Section 22-363 was enacted in 1925 and was amended, most notably for our analysis, in 1953 5 and 1969. The 1953 amendment added the requirement that all offending dogs be specifically identified, but created an exemption to that requirement for kennels. Following a minor change in 1957, the statute underwent a major revision in 1969, resulting essentially in the current version of § 22-363. Among other things, the legislature deleted the specificity requirement, thus making the exemption for kennels unnecessary. Because the legislative history is silent as to the legislature's intent concerning those deletions, the defendants cannot rely on it to support a contrary interpretation. See Spears v. Garcia, 263 Conn. 22, 29, 818 A.2d 37 (2003).
Accordingly, the defendant's “[r]eliance on [the] legislative silence is misplaced. It is a basic tenet of statutory construction that we rely on the intent of the legislature as that intent has been expressed․ Indeed, to rely on the absence of legislative history ․ would turn the process of statutory construction on its head. More importantly, we would be exceeding our constitutional limitations by infringing on the prerogative of the legislature to set public policy through its statutory enactments.” (Citations omitted; internal quotation marks omitted.) State v. Reynolds, 264 Conn. 1, 79, 824 A.2d 611 (2003).
The judgments are reversed and the case is remanded for further proceedings in accordance with law.
1. General Statutes § 22-363 provides: “No person shall own or harbor a dog or dogs which is or are a nuisance by reason of vicious disposition or excessive barking or other disturbance, or, by such barking or other disturbance, is or are a source of annoyance to any sick person residing in the immediate vicinity. Violation of any provision of this section shall be an infraction for the first offense and such person shall be fined not more than one hundred dollars or imprisoned not more than thirty days or both for each subsequent offense and the court or judge may make such order concerning the restraint or disposal of such dog or dogs as may be deemed necessary.”
2. The trial court granted the state's motion to appeal pursuant to General Statutes § 54-96.
3. The trial court relied on Scudder v. Greenwich, supra, 127 Conn. at 71, 14 A.2d 728, to find that the statute required the defendant to identify the specific dog or dogs that were barking. We conclude that Scudder is instructive in preventing the arbitrary seizure and disposal of a dog or dogs, but that it does not impose a requirement on the state to identify the offending dog or dogs to prove a violation of General Statutes § 22-363. Scudder is distinguishable both procedurally and substantively from this matter. In Scudder, after a hearing to resolve complaints lodged against the plaintiffs' licensed kennel, the town selectmen ordered that the kennel be limited to harboring only ten dogs older than three months. The trial court enjoined the enforcement of the order because the numerical limit was arbitrary and exceeded the selectmen's statutory authority. Id., at 73, 14 A.2d 728. Our Supreme Court upheld the ruling of the trial court, finding that “the order, under the statute, must concern a specific dog or dogs is the only reasonable conclusion.” Id., at 74, 14 A.2d 728. It left to the complainants, however, the option to redress their claim of nuisance under the common law.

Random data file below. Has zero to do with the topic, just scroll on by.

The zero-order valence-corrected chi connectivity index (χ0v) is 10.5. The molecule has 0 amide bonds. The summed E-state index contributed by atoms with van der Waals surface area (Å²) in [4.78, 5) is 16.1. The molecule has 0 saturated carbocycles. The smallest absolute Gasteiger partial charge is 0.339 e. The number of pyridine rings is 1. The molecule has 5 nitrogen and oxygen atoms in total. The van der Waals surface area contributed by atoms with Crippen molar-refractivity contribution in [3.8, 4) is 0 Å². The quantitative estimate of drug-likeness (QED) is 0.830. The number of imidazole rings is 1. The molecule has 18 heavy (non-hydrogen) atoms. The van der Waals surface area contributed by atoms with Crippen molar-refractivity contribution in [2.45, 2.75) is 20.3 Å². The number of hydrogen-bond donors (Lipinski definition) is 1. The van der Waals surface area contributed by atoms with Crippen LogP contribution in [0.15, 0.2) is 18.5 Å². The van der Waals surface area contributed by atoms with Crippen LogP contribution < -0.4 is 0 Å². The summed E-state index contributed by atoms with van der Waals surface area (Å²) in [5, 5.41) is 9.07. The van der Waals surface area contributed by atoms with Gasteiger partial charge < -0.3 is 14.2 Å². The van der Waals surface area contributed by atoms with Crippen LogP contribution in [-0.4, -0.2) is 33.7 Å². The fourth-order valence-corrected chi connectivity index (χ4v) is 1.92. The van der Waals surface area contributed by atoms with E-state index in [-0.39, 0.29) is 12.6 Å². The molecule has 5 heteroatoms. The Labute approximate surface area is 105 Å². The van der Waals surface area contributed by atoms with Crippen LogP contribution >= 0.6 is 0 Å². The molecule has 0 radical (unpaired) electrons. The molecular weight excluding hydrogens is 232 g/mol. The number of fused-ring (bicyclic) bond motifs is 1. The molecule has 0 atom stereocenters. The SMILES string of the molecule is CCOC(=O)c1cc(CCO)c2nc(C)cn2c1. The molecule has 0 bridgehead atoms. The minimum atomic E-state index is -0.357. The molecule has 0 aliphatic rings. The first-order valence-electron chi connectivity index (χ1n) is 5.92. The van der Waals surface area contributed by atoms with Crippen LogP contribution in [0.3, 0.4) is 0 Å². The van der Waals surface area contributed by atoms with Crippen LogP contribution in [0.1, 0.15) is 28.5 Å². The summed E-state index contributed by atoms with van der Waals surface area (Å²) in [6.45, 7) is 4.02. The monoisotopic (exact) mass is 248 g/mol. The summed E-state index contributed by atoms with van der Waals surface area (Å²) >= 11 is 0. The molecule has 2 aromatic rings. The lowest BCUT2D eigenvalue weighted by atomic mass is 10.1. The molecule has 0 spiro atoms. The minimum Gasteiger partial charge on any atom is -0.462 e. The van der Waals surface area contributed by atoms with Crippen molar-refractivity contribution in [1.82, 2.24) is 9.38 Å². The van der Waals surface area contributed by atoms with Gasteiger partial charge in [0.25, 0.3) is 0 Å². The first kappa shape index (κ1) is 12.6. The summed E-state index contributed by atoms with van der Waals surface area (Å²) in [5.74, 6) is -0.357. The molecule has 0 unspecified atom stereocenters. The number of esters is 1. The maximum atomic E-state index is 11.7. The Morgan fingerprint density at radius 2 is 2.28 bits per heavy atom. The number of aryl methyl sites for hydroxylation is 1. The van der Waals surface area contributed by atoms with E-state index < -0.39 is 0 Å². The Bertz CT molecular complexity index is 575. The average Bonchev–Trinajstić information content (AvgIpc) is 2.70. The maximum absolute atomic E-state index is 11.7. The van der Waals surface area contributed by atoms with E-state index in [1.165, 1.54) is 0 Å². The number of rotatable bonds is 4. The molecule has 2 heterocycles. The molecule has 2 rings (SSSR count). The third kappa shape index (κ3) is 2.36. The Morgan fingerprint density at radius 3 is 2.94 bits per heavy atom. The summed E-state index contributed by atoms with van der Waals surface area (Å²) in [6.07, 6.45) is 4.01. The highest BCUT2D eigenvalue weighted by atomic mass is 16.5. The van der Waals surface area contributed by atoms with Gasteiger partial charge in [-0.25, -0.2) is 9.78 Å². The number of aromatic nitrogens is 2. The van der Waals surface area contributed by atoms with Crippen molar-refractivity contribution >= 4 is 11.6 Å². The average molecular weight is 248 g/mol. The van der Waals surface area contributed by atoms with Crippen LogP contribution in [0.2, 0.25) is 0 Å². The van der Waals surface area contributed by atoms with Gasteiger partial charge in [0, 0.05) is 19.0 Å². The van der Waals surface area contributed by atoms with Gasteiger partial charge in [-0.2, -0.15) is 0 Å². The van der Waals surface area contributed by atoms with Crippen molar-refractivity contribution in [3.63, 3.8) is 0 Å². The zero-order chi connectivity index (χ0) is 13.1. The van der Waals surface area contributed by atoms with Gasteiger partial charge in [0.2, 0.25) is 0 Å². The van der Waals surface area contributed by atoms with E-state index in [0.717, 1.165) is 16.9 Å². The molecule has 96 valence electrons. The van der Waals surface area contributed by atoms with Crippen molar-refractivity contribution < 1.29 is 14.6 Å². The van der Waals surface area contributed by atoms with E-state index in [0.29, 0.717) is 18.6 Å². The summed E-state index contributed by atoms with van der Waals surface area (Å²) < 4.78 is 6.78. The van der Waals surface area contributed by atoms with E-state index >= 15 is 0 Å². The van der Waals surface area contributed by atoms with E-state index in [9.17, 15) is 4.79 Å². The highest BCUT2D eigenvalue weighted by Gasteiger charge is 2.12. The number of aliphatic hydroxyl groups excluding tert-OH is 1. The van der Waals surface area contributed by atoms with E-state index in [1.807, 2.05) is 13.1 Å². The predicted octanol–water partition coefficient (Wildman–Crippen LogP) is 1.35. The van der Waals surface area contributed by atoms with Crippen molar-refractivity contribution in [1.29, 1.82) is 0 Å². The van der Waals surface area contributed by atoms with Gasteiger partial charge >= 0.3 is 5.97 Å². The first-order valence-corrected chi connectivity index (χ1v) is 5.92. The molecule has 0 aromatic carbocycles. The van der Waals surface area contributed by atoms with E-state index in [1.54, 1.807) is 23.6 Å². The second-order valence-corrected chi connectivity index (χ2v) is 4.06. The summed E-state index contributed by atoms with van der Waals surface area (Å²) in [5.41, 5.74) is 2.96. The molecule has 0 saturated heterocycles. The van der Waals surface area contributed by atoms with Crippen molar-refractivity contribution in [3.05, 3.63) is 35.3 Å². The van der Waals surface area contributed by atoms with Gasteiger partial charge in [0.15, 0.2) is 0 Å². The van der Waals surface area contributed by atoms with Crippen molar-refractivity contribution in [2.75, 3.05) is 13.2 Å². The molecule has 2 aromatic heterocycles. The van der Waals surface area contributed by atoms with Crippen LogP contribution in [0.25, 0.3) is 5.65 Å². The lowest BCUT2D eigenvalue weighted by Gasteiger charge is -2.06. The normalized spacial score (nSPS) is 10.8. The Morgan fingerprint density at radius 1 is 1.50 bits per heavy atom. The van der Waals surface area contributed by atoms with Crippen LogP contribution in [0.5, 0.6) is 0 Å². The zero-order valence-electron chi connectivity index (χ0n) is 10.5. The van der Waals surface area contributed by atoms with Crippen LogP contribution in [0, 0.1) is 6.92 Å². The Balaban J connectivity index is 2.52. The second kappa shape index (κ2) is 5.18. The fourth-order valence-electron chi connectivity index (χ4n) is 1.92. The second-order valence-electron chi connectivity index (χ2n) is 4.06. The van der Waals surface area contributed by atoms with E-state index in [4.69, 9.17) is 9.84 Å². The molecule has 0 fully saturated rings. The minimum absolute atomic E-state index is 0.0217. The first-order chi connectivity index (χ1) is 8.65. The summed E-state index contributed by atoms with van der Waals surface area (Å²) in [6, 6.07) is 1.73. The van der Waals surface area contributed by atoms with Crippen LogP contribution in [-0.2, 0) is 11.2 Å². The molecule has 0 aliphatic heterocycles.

4. See Commonwealth v. Ferreri, 30 Mass.App. 966, 968, 572 N.E.2d 585 (1991), a similar case, in which the court stated: “It was not incumbent upon the Commonwealth to show that the dogs in the defendant's possession on the dates of the complaints were identical in being and number to the dogs which were the subject of the removal order.”
5. General Statutes (1953 Rev.) § 1849d provides: “If any person makes complaint in writing to the selectmen of a town, a borough warden or the chief of police of a city that any dog or dogs owned or harbored within such town, borough or city is or are a nuisance by reason of vicious disposition or excessive barking or other disturbance, or that any such dog or dogs, by such barking or other disturbance, is or are a source of annoyance to any sick person residing in the immediate vicinity, such selectmen, borough warden or chief of police shall investigate such complaint and may make such order concerning the restraint or disposal of such dog or dogs as may be deemed necessary. Any person owning or harboring such dog or dogs who fails to comply with such order shall be fined not more than twenty-five dollars or imprisoned not more than thirty days or both, and the dog warden having jurisdiction may, after notice to the owner, capture and confine or kill such dog or dogs or return it or them to its or their owner or harborer, as may be directed by such selectmen, borough warden or chief of police. This section shall apply only with respect to a dog or to dogs individually and specifically identified in such complaint or order, provided such requirement of identification shall not apply in the case of any kennel when, on complaint, notice and hearing, such selectmen, borough warden or chief of police finds that such identification cannot be had and that the public health and safety is endangered by reason of the maintenance of such kennel.” (Emphasis added.)
In this opinion the other judges concurred.